On a bigger scale larger companies or even towns could start to see it necessary or at least as advantageous to have their own permanently employed maker/makers. This could also be fuelled by new legislate to decrease the amount of “old stuff” we throw away. It might simply be cheaper to employ someone to fix if the penalties are high enough and I expect those to raise sharply in the future given the size of rubbish mountains and pollutants around us. Also natural resources are not going to last forever so there will be a point in time where it will simply not be possible to constantly recreate everything rather than fix which will again be reflected in rising prices for said materials which is going to justify even first world salaries for repair work.
Another thing I foresee very much from the start when residential 3D printing takes off which makes me happy is the fact that designs are going to improve. The big brands will simply not be able to push for new product iterations anymore so their only hope for competition against “the maker round the corner” is provision of high quality designs and associated spare parts but also the fact that their designs need to be highly functional, easy to maintain and also reasonably pretty. We have the pretty bit now but I think we’ve lost the first two aspects over the last 10-15 years. As another positive result I would expect a lively link between local makers and manufacturers which will allow for feedback to flow back to manufacturers on a scale which we currently don’t have which will again improve the products and make them more suitable for the end users.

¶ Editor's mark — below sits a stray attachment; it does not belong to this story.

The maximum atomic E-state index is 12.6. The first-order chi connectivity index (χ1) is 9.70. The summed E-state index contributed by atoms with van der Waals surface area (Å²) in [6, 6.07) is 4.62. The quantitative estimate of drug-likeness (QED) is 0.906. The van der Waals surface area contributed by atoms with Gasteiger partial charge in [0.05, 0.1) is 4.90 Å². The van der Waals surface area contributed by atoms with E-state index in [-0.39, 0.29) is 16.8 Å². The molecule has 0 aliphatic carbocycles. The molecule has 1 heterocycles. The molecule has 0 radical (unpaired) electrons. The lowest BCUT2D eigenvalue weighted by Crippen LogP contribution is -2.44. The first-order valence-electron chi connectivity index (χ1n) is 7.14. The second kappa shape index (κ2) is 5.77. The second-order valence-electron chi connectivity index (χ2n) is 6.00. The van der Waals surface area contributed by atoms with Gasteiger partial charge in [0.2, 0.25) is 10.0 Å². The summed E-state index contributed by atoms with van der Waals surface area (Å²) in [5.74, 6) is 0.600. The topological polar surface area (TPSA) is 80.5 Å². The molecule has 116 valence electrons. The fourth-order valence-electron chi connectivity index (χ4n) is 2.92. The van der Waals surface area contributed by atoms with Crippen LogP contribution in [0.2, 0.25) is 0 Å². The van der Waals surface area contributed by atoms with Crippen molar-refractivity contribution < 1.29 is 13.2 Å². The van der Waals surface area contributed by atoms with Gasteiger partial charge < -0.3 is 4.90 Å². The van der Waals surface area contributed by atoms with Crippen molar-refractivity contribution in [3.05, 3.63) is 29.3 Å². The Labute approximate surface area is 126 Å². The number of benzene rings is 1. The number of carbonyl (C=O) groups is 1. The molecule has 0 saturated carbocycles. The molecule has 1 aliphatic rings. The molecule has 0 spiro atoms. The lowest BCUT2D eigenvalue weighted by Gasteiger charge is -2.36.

There are unfortunately clear dangers attached to 3D printing as well which can not be ignored and they will need dealing with. First example I’d like to mention are low quality/illegal materials. 3D printers will be operated at home so the raw materials need to meet certain health standards. Todays filaments get heated to melt them down and build up the new “stuff” and it’s just a matter of time until the first illegal filaments hit the market which might fill the room with “god knows what” when melting. Unhealthy filaments/materials will also be problematic as some of the newly printed “stuff” will get in direct contact with the customer and their food (new knife, new blade for food processor) which raises the bar for healthy materials even higher. In the long run I’d expect lawful punishments for circumvention of new laws which govern those new 3D printing materials just like we’ve got them in other areas these days. To avoid other issues there could easily be different “grades” of material. There is no need for all material to be expensive to a degree where is can be allowed to get in contact with food. This will probably be a cost vs safety exercise and depend on designs/security on the printer facilities as well as the future social situation (<- I’ll never give up on hoping society improves and monkey starts to “think” before monkey “does” .